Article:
A tribute to Meme Susan Nghidinwa…29 August 1937 – 7 October 2022

Meme Susan Nghidinwa, who was the first democratically elected Mayor of Tsumeb, a long-time SWAPO Women’s Council activist, and a senior official in the Pan-African Women’s Organisation, has died at the age of 85.

Meme Susan was born on August 29 1937 at Eenhana. Her mother was Olivia Nangula Nghishidimbwa and her father was Jesaja Nghitoolwa. Her mother passed away in 1943 when Meme Susan was six years old.

Between 1947 and 1955 she completed her primary and secondary schooling at Eenhana, Omundaungilo, and Engela.

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At the age of 19 she trained as a teacher at Okahao where the female students were looked after by Helvi Mpingana Kondombolo, the mother of founding father Sam Nujoma.

After qualifying as a teacher, Meme Susan taught at Eenhana and Omundaungilo until the early 1960s when she moved to Tsumeb where, for a time, she worked as a nanny. It was at Tsumeb where she joined SWAPO after being recruited by Andimba Toivo ya Toivo and Hifikepunye Pohamba in 1961.

In 1964 she married Tulipohamba Nghidinwa from Ongenga. The couple settled at Okalongo where both taught in the secondary school. They were blessed with seven children – Medusalem, Maila, Nangula, Jesaja, Maria (Mboono), Natasha (Takatu), and Kiti (Kirsti).

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In July 1974 the couple crossed the border into Angola with their children to fight for Namibia’s independence.

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At the time the youngest, Kiti, was only seven months old. They were one of the first families to join SWAPO in exile.

After several weeks of walking through southern Angola and western Zambia the family arrived at the Old Farm transit camp near Lusaka.

Later they moved to the Nyango camp in Zambia’s Western Province.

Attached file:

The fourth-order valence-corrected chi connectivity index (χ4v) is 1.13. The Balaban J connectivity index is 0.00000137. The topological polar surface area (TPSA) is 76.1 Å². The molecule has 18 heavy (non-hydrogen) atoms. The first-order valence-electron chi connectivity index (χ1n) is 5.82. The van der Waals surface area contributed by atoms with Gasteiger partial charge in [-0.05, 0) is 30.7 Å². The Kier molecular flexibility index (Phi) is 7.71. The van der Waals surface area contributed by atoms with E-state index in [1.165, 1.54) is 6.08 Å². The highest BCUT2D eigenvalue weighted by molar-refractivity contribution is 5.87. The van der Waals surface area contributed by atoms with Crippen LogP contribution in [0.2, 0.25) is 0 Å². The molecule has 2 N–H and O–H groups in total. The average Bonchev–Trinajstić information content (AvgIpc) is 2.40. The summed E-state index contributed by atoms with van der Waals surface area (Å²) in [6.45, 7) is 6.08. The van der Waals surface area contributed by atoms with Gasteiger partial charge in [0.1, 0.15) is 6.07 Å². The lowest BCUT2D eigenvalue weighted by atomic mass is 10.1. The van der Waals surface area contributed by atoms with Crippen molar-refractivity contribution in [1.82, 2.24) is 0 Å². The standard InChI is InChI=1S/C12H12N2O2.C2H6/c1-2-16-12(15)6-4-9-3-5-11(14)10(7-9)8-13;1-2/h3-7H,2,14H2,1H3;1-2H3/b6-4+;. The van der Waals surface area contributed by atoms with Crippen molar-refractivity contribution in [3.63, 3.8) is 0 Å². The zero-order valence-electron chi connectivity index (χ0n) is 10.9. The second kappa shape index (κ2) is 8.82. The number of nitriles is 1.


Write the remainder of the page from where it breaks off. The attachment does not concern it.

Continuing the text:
In 1976 Meme Susan went to further her education in Lusaka at the newly established UN Institute for Namibia, which was headed by Hage Geingob. In 1979 she graduated with a diploma in Development Studies.

She then worked at the Swapo office in Lusaka as a representative of the SWAPO Women’s Council (SWC).

She was appointed as the SWC Secretary for Foreign Affairs in 1980. During the following decade she spent much of her time travelling and campaigning for aid, such as food, clothes, and educational material, to be sent to the SWAPO camps in Zambia and Angola.

To carry out this work she visited many countries including Algeria, Australia, Canada, Czechoslovakia, East Germany, France, New Zealand, Norway, the Soviet Union, Sweden, and the USA.

In 1982/83 she studied Aid Administration at Selly Oak College in Birmingham in the UK.

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Meme Susan returned to Namibia in 1989 as independence approached. She mobilised support for Swapo in the Tsumeb district ahead of the November 1989 elections and set up the Swapo office at the town with the late Peter Tshirumbu.

In 1993 she was elected as Mayor of Tsumeb. She was the first black woman to serve as Mayor of the town. She served for five consecutive terms until 1998.

Meme Susan was the inspiration behind the friendship agreement between the Norwegian town of Elverum and Tsumeb which was signed in 1993. Her experience of visiting a cultural museum in Elverum motivated her to start the Cultural Village project at Tsumeb.

From 1993 to 1997 Meme Susan worked as Senior Chief Control Officer at the Oshikoto Regional Council. She was appointed as Managing Director of Pioneer Engineering in Ondangwa from 1998-99.

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The government sent her to take up a senior post – Secretary for Finance – at the Pan-African Women’s Organisation (PAWO) in Luanda from 2000 to 2002.

She then retired from public service and continued to live in Tsumeb and Windhoek.

She is survived by her five daughters – Maila, Nangula, Maria, Natasha, and Kiti, and ten grandchildren – Feiyo-Peik, Ariel, Wendy, Jesaya, Emily, Lucy, James, Ethan, Nathan, and Atushe.

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